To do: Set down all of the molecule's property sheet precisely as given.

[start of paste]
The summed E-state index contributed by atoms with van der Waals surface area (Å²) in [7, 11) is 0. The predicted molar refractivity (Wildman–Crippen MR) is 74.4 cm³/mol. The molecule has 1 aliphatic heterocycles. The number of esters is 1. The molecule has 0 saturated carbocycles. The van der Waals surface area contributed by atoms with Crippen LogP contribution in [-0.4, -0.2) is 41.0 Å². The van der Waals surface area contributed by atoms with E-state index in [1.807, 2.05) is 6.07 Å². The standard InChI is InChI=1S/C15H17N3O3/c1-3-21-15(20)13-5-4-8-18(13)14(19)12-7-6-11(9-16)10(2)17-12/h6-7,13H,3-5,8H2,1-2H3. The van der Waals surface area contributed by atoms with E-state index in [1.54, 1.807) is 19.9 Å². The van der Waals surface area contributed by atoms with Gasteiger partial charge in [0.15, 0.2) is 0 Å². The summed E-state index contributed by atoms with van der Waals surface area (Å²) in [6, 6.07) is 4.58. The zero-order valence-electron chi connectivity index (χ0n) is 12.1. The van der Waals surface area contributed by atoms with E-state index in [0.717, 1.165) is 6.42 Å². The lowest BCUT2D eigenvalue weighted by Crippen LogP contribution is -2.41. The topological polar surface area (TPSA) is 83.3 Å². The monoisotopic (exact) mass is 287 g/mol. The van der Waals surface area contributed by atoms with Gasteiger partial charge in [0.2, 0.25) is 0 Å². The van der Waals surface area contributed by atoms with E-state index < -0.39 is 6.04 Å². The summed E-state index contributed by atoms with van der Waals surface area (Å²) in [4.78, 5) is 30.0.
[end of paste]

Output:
The summed E-state index contributed by atoms with van der Waals surface area (Å²) in [7, 11) is 0. The predicted molar refractivity (Wildman–Crippen MR) is 74.4 cm³/mol. The molecule has 1 aliphatic heterocycles. The number of esters is 1. The molecule has 0 saturated carbocycles. The van der Waals surface area contributed by atoms with Crippen LogP contribution in [-0.4, -0.2) is 41.0 Å². The van der Waals surface area contributed by atoms with E-state index in [1.807, 2.05) is 6.07 Å². The standard InChI is InChI=1S/C15H17N3O3/c1-3-21-15(20)13-5-4-8-18(13)14(19)12-7-6-11(9-16)10(2)17-12/h6-7,13H,3-5,8H2,1-2H3. The van der Waals surface area contributed by atoms with E-state index in [1.54, 1.807) is 19.9 Å². The van der Waals surface area contributed by atoms with Gasteiger partial charge in [0.15, 0.2) is 0 Å². The summed E-state index contributed by atoms with van der Waals surface area (Å²) in [6, 6.07) is 4.58. The zero-order valence-electron chi connectivity index (χ0n) is 12.1. The van der Waals surface area contributed by atoms with E-state index in [0.717, 1.165) is 6.42 Å². The lowest BCUT2D eigenvalue weighted by Crippen LogP contribution is -2.41. The topological polar surface area (TPSA) is 83.3 Å². The monoisotopic (exact) mass is 287 g/mol. The van der Waals surface area contributed by atoms with Gasteiger partial charge in [0.2, 0.25) is 0 Å². The van der Waals surface area contributed by atoms with E-state index < -0.39 is 6.04 Å². The summed E-state index contributed by atoms with van der Waals surface area (Å²) in [4.78, 5) is 30.0.